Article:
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Image by Jon Tyson

I Lay in Bed

A soulmate lost forever. The poet regrets the loss of a beloved companion and is saddened that he could not bid her a fitting farewell.  

I lay in bed all night, counting
sheep and stars outside the window.
The moon had never been so dim.

In my wake dreams I saw the light
but I daren’t enter the room so bright.
I stayed in the dark as I could hope you were here.

I couldn’t cry or laugh, just stare
at the broken light-bulb that used
to watch over our dreams.

Grievance, tears and whispers now left the house
but the angry, heavy silence stayed, followed me to bed
like a block of ice where you used to lay your head.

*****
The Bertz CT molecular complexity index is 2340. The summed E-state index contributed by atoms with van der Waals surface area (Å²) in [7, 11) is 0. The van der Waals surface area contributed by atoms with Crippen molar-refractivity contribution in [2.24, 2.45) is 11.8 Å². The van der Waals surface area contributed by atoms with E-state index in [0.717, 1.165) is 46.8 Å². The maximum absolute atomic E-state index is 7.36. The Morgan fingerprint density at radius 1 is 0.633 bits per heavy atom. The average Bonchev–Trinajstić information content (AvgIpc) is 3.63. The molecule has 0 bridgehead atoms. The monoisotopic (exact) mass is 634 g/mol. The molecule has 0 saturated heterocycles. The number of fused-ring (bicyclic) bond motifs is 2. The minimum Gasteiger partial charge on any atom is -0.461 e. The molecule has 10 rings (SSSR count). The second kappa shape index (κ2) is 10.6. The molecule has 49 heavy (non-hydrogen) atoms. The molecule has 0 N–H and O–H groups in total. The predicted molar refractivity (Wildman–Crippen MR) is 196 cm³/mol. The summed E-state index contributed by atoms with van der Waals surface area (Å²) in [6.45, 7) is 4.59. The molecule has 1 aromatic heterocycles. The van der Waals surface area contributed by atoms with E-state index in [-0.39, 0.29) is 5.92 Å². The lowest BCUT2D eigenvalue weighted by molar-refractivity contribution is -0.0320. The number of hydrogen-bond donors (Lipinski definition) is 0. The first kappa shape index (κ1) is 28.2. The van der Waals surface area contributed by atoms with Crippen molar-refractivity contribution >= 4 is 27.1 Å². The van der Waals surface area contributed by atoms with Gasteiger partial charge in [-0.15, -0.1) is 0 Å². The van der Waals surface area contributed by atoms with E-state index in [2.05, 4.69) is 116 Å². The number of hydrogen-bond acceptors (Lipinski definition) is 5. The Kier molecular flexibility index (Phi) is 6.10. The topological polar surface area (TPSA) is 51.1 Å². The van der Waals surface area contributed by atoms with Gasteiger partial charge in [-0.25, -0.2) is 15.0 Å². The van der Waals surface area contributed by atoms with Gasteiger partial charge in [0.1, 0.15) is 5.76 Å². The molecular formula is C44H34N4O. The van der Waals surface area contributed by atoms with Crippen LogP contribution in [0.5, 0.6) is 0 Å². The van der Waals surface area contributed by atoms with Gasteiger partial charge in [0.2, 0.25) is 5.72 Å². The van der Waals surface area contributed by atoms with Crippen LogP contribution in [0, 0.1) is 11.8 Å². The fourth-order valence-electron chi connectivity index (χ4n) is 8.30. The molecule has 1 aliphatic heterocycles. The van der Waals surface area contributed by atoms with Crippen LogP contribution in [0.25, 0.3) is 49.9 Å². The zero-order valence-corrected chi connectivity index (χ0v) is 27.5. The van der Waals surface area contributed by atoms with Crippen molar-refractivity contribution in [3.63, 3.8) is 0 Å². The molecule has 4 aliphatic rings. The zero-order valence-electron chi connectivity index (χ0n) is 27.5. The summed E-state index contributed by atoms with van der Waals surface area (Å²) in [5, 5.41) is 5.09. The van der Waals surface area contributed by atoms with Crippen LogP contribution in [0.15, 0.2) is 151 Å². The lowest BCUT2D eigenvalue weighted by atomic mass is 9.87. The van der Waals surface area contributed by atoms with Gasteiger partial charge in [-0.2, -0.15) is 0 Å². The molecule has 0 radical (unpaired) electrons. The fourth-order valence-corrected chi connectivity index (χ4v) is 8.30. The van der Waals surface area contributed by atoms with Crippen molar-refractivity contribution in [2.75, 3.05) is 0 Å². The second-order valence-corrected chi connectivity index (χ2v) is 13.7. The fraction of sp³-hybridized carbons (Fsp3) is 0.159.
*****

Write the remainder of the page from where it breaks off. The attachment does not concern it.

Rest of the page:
I heard whispers dance around my tearless face,
pale like yours would be in winter. You’d know
what to say but now silence rests in your place.

I lay for hours, but the clock stayed still.
I recounted our time that was stolen early.
You died today, and I never said goodbye.

You never said you’d leave for work and die.
You were always careful, measured but the speed
caught up and sent you fast to your early grave.

I lay awake and count the days dispersed, buried
under shattered car parts scattered on the asphalt.

Hebrew Writings

Aldas is a writer and editor with MA in Creative Writing. He had the privilege of being chosen as the Irish Writers Centre delegate for the International Literature Festival Dublin 2020. His work has been featured in Cabinet of Heed, The Fiction Pool, Qutub Minar Review and elsewhere. You can find out more at

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